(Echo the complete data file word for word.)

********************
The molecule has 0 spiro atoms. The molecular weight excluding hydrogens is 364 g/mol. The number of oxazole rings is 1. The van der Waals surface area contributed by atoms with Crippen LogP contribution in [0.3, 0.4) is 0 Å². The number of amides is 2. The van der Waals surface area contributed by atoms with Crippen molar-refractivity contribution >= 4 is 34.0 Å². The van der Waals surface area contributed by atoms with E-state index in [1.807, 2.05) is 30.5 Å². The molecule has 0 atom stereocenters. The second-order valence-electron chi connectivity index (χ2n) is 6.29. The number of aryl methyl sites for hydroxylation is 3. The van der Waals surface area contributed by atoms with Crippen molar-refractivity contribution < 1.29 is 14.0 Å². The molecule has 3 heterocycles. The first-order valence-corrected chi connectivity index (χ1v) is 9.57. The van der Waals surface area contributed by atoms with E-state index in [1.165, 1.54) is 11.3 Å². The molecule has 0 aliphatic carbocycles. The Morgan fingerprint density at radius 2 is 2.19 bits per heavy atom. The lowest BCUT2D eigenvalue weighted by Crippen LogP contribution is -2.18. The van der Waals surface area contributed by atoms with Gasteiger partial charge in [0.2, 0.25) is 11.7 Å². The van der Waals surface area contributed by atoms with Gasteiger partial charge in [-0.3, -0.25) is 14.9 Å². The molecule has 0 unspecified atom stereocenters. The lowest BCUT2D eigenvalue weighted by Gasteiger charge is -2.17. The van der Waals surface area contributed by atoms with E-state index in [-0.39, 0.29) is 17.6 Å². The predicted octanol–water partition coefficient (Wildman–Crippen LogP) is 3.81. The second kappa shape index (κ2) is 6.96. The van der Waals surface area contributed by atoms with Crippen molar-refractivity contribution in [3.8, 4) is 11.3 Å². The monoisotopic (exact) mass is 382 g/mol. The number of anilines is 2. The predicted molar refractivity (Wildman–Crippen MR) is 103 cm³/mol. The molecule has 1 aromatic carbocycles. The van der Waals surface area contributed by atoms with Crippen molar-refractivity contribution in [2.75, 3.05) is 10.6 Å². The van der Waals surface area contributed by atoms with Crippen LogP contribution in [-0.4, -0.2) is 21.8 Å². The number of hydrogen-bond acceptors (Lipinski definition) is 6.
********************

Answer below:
The molecule has 0 spiro atoms. The molecular weight excluding hydrogens is 364 g/mol. The number of oxazole rings is 1. The van der Waals surface area contributed by atoms with Crippen LogP contribution in [0.3, 0.4) is 0 Å². The number of amides is 2. The van der Waals surface area contributed by atoms with Crippen molar-refractivity contribution >= 4 is 34.0 Å². The van der Waals surface area contributed by atoms with E-state index in [1.807, 2.05) is 30.5 Å². The molecule has 0 atom stereocenters. The second-order valence-electron chi connectivity index (χ2n) is 6.29. The number of aryl methyl sites for hydroxylation is 3. The van der Waals surface area contributed by atoms with Crippen molar-refractivity contribution < 1.29 is 14.0 Å². The molecule has 3 heterocycles. The first-order valence-corrected chi connectivity index (χ1v) is 9.57. The van der Waals surface area contributed by atoms with E-state index in [1.165, 1.54) is 11.3 Å². The molecule has 0 aliphatic carbocycles. The Morgan fingerprint density at radius 2 is 2.19 bits per heavy atom. The lowest BCUT2D eigenvalue weighted by Crippen LogP contribution is -2.18. The van der Waals surface area contributed by atoms with Gasteiger partial charge in [0.2, 0.25) is 11.7 Å². The van der Waals surface area contributed by atoms with Gasteiger partial charge in [-0.3, -0.25) is 14.9 Å². The molecule has 0 unspecified atom stereocenters. The lowest BCUT2D eigenvalue weighted by Gasteiger charge is -2.17. The van der Waals surface area contributed by atoms with E-state index in [-0.39, 0.29) is 17.6 Å². The predicted octanol–water partition coefficient (Wildman–Crippen LogP) is 3.81. The second kappa shape index (κ2) is 6.96. The van der Waals surface area contributed by atoms with Crippen molar-refractivity contribution in [3.8, 4) is 11.3 Å². The monoisotopic (exact) mass is 382 g/mol. The number of anilines is 2. The predicted molar refractivity (Wildman–Crippen MR) is 103 cm³/mol. The molecule has 1 aromatic carbocycles. The van der Waals surface area contributed by atoms with Crippen molar-refractivity contribution in [2.75, 3.05) is 10.6 Å². The van der Waals surface area contributed by atoms with Crippen LogP contribution in [-0.4, -0.2) is 21.8 Å². The number of hydrogen-bond acceptors (Lipinski definition) is 6.